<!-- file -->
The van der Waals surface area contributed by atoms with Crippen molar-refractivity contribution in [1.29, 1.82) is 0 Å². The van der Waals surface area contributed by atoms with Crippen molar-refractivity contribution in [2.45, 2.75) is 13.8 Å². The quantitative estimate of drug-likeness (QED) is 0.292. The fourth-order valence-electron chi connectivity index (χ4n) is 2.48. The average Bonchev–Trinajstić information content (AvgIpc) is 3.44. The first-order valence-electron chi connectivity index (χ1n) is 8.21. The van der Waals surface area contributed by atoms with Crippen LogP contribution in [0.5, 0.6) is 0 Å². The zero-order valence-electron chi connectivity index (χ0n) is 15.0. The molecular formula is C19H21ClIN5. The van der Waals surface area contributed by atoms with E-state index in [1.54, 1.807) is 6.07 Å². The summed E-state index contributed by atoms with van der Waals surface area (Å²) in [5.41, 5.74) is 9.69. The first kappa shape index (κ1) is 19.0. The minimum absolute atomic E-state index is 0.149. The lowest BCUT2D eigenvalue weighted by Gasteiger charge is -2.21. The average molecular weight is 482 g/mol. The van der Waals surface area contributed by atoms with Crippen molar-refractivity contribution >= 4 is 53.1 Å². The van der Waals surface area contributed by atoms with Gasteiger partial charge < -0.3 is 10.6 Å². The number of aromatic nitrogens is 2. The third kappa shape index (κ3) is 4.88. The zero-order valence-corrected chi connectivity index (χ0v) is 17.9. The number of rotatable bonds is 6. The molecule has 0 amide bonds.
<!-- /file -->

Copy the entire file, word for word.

The van der Waals surface area contributed by atoms with Crippen molar-refractivity contribution in [1.29, 1.82) is 0 Å². The van der Waals surface area contributed by atoms with Crippen molar-refractivity contribution in [2.45, 2.75) is 13.8 Å². The quantitative estimate of drug-likeness (QED) is 0.292. The fourth-order valence-electron chi connectivity index (χ4n) is 2.48. The average Bonchev–Trinajstić information content (AvgIpc) is 3.44. The first-order valence-electron chi connectivity index (χ1n) is 8.21. The van der Waals surface area contributed by atoms with Crippen LogP contribution in [0.5, 0.6) is 0 Å². The zero-order valence-electron chi connectivity index (χ0n) is 15.0. The molecular formula is C19H21ClIN5. The van der Waals surface area contributed by atoms with E-state index in [1.54, 1.807) is 6.07 Å². The summed E-state index contributed by atoms with van der Waals surface area (Å²) in [5.41, 5.74) is 9.69. The first kappa shape index (κ1) is 19.0. The minimum absolute atomic E-state index is 0.149. The lowest BCUT2D eigenvalue weighted by Gasteiger charge is -2.21. The average molecular weight is 482 g/mol. The van der Waals surface area contributed by atoms with Crippen molar-refractivity contribution >= 4 is 53.1 Å². The van der Waals surface area contributed by atoms with Gasteiger partial charge < -0.3 is 10.6 Å². The number of aromatic nitrogens is 2. The third kappa shape index (κ3) is 4.88. The zero-order valence-corrected chi connectivity index (χ0v) is 17.9. The number of rotatable bonds is 6. The molecule has 0 amide bonds.